Dakota

The Dakota tractor was the brainchild of G.W. Elliott, an entrepreneur from the town of De Smet, South Dakota, who had been experimenting with tractor designs with his son Paul since around 1905. It is unclear exactly when the first Dakota was built, but report from September 1912 mentions that the third example built had been exhibited at the South Dakota State Fair that year. The Dakota was a three-wheeled design, which used Elliotts patent "Open Grip Drive Wheel" at the rear and featured a Waukesha four-cylinder vertical engine. Two sizes were offered, the No.1 and the larger No.2, and by 1917 at least twenty tractors had been built - these were shipped as far afield as California, Texas and even Argentina. The same year an agreement was reached with the Pope Manufacturing Co. of Watertown, SD to build Dakota tractors at their new factory. A new model was introduced - the "Model 4" - with the Waukesha power unit replaced by a Doman engine, but unfortunately financial difficulties meant that the last Dakota tractor rolled off the production line in 1922.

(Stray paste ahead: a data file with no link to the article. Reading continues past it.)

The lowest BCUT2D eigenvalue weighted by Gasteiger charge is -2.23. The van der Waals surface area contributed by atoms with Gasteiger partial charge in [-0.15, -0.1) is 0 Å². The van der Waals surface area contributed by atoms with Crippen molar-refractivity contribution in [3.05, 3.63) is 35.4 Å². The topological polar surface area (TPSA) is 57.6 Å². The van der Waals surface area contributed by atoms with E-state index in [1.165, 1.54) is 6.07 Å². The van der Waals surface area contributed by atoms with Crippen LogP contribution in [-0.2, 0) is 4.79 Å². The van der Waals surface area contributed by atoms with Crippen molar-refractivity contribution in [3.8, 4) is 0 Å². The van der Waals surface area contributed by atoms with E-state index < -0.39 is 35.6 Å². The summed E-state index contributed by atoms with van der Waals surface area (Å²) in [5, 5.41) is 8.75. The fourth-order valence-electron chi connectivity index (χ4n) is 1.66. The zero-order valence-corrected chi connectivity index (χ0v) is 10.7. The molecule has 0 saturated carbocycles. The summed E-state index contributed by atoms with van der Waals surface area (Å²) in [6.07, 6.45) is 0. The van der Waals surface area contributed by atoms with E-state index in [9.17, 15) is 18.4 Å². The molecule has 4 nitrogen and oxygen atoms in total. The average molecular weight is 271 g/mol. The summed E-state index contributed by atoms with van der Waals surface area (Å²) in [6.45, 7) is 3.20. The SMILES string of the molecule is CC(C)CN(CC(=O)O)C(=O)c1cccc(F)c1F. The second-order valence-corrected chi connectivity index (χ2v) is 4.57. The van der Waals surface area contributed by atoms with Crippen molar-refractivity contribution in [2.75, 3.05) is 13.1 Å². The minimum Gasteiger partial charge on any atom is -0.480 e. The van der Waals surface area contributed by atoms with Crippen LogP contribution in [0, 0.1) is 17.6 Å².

For a more detailed history of the Dakota tractor, including many archive photos, see the excellent article by Brenda Stant in "Engineers & Engines" magazine (Vol.55, No.6) based on research by Bill Lee, from which the above information was sourced.

(Click on images below to enlarge)



Dakota No.2 (built 1913) at the South Dakota State Agricultural Heritage Museum, Brookings, South Dakota, USA in 2011.

 


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